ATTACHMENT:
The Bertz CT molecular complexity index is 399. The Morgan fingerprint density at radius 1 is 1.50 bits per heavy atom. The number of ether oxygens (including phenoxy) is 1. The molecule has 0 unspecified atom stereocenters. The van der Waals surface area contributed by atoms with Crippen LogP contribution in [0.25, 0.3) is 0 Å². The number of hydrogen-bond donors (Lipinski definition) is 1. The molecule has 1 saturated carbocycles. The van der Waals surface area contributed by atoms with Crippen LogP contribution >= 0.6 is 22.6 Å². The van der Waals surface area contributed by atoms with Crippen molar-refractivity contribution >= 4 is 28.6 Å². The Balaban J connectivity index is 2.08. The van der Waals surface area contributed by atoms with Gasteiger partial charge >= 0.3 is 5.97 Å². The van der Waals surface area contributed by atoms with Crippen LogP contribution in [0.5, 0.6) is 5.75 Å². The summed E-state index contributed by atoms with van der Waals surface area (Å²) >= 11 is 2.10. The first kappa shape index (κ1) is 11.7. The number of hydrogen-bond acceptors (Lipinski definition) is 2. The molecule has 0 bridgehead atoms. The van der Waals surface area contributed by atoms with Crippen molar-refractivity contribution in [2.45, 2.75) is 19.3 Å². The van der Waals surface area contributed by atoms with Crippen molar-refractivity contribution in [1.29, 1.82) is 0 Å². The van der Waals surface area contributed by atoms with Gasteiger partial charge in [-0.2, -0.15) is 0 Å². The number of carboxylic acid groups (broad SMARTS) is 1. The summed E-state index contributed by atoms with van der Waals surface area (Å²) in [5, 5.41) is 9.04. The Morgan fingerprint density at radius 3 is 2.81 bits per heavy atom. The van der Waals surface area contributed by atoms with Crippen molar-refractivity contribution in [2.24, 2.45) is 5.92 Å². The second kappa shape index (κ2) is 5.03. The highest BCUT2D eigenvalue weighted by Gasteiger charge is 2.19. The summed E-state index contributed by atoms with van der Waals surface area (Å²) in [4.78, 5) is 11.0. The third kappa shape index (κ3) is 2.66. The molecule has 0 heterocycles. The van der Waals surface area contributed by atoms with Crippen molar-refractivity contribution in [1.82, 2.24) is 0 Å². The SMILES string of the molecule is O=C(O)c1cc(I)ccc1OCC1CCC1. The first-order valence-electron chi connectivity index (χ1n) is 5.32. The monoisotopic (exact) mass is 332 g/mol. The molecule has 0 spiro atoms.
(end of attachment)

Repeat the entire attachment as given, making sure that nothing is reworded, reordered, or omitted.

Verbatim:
The Bertz CT molecular complexity index is 399. The Morgan fingerprint density at radius 1 is 1.50 bits per heavy atom. The number of ether oxygens (including phenoxy) is 1. The molecule has 0 unspecified atom stereocenters. The van der Waals surface area contributed by atoms with Crippen LogP contribution in [0.25, 0.3) is 0 Å². The number of hydrogen-bond donors (Lipinski definition) is 1. The molecule has 1 saturated carbocycles. The van der Waals surface area contributed by atoms with Crippen LogP contribution >= 0.6 is 22.6 Å². The van der Waals surface area contributed by atoms with Crippen molar-refractivity contribution >= 4 is 28.6 Å². The Balaban J connectivity index is 2.08. The van der Waals surface area contributed by atoms with Gasteiger partial charge >= 0.3 is 5.97 Å². The van der Waals surface area contributed by atoms with Crippen LogP contribution in [0.5, 0.6) is 5.75 Å². The summed E-state index contributed by atoms with van der Waals surface area (Å²) >= 11 is 2.10. The first kappa shape index (κ1) is 11.7. The number of hydrogen-bond acceptors (Lipinski definition) is 2. The molecule has 0 bridgehead atoms. The van der Waals surface area contributed by atoms with Crippen molar-refractivity contribution in [2.45, 2.75) is 19.3 Å². The van der Waals surface area contributed by atoms with Crippen molar-refractivity contribution in [1.29, 1.82) is 0 Å². The van der Waals surface area contributed by atoms with Gasteiger partial charge in [-0.2, -0.15) is 0 Å². The number of carboxylic acid groups (broad SMARTS) is 1. The summed E-state index contributed by atoms with van der Waals surface area (Å²) in [5, 5.41) is 9.04. The Morgan fingerprint density at radius 3 is 2.81 bits per heavy atom. The van der Waals surface area contributed by atoms with Crippen molar-refractivity contribution in [2.24, 2.45) is 5.92 Å². The second kappa shape index (κ2) is 5.03. The highest BCUT2D eigenvalue weighted by Gasteiger charge is 2.19. The summed E-state index contributed by atoms with van der Waals surface area (Å²) in [4.78, 5) is 11.0. The third kappa shape index (κ3) is 2.66. The molecule has 0 heterocycles. The van der Waals surface area contributed by atoms with Crippen molar-refractivity contribution in [1.82, 2.24) is 0 Å². The SMILES string of the molecule is O=C(O)c1cc(I)ccc1OCC1CCC1. The first-order valence-electron chi connectivity index (χ1n) is 5.32. The monoisotopic (exact) mass is 332 g/mol. The molecule has 0 spiro atoms.